Every year the Dept. of Labor statistic of average wages, male vs female, is touted, falsely, as evidence of wage discrimination. But average pay is a number clouded by the fact that a majority of women still choose jobs with flexibility for attending to family. The average pay statistic makes no attempt at a fair comparison--like job to like job. This book, written by women, does the math and proves that when you compare apples to apples, there is no signifcant gender difference in compensation.

I've been in corporate finance for 35 years, and the real numbers never have supported the nonsesnse reported in the media. No large employer in its right mind would discrimminate in this way. If women were only paid 75% of what men make, there'd be massive lawsuits, and HR manager firings would be in order. Thanks largely to a healthy system of tort laws, during my career corporate management has fought like hell to make sure women are treated fairly. The US is a leader in the industrial world in this effort.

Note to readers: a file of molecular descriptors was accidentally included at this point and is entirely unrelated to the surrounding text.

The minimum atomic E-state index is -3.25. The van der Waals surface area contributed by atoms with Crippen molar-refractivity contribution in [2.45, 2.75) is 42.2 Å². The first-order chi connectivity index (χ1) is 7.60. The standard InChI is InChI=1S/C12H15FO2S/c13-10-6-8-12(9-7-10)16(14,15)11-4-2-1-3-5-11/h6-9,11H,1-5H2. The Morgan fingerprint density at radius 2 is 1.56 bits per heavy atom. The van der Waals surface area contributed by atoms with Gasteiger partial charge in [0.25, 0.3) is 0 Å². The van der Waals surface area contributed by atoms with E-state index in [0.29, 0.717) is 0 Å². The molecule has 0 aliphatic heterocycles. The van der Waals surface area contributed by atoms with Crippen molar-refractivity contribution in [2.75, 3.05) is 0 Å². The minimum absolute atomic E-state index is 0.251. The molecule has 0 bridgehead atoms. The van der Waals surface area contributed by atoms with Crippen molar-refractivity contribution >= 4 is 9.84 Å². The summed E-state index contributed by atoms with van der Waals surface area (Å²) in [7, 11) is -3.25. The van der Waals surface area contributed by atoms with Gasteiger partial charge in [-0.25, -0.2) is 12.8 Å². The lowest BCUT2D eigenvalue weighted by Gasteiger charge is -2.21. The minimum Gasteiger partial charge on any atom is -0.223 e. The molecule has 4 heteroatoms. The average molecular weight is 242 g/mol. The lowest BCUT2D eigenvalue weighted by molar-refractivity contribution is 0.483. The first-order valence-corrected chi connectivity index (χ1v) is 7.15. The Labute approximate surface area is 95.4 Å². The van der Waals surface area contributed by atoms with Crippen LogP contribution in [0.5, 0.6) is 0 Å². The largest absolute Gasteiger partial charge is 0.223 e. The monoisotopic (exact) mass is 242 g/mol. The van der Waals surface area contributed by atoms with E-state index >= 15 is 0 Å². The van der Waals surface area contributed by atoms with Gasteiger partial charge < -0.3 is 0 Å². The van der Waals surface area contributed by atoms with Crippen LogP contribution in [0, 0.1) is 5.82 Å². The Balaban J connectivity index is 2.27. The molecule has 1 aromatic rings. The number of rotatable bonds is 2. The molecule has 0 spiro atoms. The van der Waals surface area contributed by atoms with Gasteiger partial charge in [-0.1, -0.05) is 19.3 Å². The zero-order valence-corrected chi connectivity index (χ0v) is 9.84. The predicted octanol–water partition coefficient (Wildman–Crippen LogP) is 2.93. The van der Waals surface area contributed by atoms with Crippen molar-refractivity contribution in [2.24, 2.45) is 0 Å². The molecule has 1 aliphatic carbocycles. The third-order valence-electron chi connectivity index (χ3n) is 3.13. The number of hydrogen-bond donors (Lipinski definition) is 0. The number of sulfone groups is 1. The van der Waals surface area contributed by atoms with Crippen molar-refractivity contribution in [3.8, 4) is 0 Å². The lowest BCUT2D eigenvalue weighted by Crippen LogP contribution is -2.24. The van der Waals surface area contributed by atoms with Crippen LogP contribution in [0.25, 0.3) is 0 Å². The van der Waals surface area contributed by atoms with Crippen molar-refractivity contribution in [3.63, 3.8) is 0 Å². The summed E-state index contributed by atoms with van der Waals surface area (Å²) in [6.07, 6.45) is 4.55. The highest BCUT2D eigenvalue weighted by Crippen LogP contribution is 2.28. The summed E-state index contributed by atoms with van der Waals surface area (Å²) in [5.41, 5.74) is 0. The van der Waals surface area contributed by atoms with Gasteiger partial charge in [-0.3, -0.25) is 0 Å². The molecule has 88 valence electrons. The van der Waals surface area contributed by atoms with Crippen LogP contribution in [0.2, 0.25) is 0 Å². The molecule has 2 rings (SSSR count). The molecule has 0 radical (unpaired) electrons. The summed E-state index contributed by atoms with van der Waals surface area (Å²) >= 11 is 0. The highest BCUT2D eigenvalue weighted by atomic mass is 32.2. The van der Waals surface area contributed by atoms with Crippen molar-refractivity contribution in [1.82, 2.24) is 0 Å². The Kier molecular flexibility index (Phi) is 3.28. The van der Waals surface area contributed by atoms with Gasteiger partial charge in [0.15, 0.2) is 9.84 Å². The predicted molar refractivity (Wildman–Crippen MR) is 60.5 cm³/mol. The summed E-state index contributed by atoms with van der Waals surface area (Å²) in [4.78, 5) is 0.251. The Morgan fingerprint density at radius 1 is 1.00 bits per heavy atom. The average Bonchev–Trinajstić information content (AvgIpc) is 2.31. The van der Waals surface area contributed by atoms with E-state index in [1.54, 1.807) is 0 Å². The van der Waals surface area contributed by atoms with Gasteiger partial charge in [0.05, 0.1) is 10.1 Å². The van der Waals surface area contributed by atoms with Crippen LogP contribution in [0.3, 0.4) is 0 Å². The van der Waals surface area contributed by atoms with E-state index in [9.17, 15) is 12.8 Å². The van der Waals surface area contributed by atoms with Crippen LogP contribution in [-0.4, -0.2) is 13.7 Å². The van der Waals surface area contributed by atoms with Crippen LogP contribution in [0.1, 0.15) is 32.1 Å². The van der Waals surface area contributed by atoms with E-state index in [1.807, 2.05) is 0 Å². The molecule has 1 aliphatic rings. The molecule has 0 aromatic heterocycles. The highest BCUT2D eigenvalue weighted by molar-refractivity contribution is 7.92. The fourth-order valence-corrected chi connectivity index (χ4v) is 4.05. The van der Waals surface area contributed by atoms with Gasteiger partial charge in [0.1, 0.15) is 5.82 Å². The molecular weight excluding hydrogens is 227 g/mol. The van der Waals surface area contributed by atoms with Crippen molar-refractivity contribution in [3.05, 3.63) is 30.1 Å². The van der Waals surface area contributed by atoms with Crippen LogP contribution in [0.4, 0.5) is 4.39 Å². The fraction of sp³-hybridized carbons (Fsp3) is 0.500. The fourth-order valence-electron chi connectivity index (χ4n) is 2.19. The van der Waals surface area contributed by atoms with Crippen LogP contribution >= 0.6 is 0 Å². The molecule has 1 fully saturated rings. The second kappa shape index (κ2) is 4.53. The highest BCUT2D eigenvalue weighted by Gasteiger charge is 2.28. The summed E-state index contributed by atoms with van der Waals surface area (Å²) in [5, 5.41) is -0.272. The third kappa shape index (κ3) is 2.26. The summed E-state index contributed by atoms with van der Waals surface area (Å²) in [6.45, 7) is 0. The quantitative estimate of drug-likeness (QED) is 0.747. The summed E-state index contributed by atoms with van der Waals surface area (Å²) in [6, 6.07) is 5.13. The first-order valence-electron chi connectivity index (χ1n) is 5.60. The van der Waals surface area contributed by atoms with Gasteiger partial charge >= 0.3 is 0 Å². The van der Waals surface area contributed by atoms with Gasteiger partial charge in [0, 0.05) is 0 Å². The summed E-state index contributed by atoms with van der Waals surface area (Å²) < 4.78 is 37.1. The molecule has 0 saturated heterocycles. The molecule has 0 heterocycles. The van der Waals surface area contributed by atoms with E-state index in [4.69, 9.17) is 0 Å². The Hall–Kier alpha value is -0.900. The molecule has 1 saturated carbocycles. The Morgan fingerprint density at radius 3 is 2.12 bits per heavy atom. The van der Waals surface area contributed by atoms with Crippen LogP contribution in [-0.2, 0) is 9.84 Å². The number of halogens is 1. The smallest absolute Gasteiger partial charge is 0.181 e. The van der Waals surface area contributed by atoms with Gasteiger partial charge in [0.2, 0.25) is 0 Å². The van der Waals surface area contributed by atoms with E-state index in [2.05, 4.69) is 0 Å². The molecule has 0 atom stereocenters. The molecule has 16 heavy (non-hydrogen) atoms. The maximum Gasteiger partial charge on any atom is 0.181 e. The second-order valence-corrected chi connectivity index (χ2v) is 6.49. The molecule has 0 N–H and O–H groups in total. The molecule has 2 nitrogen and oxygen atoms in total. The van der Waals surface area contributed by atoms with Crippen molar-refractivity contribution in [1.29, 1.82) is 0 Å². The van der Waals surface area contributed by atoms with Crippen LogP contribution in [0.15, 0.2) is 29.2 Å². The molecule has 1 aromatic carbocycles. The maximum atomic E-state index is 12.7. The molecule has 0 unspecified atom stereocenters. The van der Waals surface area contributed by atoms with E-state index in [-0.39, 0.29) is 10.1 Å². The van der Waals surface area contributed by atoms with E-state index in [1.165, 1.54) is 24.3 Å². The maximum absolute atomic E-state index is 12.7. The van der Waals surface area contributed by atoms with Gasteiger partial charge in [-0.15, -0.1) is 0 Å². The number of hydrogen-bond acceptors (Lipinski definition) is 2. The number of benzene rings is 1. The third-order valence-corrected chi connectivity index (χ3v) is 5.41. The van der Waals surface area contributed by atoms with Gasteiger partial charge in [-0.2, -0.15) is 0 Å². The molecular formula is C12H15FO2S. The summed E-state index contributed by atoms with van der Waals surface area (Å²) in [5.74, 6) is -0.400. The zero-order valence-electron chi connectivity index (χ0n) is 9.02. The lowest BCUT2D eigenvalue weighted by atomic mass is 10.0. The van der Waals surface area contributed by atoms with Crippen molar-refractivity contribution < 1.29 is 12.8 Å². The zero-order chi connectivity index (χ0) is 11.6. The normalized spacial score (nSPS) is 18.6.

But every year, we'll hear average pay touted as though no progress has been made in the past 40 years. Feminist organizations will rail about the "inequality", and make themselves look foolish..., feeding the popular conception of the math-challenged female.
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6 of 23 people found the following review helpful By N. Mulcahy on March 1, 2006
Format: Hardcover
Don't fall for this. The authors are conservative propagandists who engage in the kind of fake scholarship that the American Enterprise Institute and its ilk specializes in. Remember when you were first learning to write a term paper and the teacher said "don't make the facts fit your argument; your argument has to rest on the facts"? Well the authors were busy running for class president and missed that little lesson. In their world, there is no reason to worry about discrimination laws, or social security, or poverty relief because no-one is ever destitute, excluded or unable to get decent work. Anyone with a passing acquaintance with reality can recognise this for the class warfare that it really is.